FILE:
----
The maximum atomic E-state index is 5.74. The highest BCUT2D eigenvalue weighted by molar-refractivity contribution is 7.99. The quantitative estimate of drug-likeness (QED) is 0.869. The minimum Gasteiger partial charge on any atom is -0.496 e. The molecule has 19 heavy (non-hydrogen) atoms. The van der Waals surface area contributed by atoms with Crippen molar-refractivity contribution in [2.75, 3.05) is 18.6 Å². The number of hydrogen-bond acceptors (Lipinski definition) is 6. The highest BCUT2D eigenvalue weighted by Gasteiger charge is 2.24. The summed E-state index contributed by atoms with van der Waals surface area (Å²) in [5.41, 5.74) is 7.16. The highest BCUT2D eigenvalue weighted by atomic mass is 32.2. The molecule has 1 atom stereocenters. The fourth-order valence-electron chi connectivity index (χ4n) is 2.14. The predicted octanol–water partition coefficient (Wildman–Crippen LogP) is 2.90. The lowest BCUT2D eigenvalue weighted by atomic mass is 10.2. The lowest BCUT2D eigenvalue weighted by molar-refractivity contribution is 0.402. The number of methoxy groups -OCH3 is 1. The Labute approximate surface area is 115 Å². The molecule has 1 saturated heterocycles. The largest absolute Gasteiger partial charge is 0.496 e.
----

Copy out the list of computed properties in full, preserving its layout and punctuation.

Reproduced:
The maximum atomic E-state index is 5.74. The highest BCUT2D eigenvalue weighted by molar-refractivity contribution is 7.99. The quantitative estimate of drug-likeness (QED) is 0.869. The minimum Gasteiger partial charge on any atom is -0.496 e. The molecule has 19 heavy (non-hydrogen) atoms. The van der Waals surface area contributed by atoms with Crippen molar-refractivity contribution in [2.75, 3.05) is 18.6 Å². The number of hydrogen-bond acceptors (Lipinski definition) is 6. The highest BCUT2D eigenvalue weighted by Gasteiger charge is 2.24. The summed E-state index contributed by atoms with van der Waals surface area (Å²) in [5.41, 5.74) is 7.16. The highest BCUT2D eigenvalue weighted by atomic mass is 32.2. The molecule has 1 atom stereocenters. The fourth-order valence-electron chi connectivity index (χ4n) is 2.14. The predicted octanol–water partition coefficient (Wildman–Crippen LogP) is 2.90. The lowest BCUT2D eigenvalue weighted by atomic mass is 10.2. The lowest BCUT2D eigenvalue weighted by molar-refractivity contribution is 0.402. The number of methoxy groups -OCH3 is 1. The Labute approximate surface area is 115 Å². The molecule has 1 saturated heterocycles. The largest absolute Gasteiger partial charge is 0.496 e.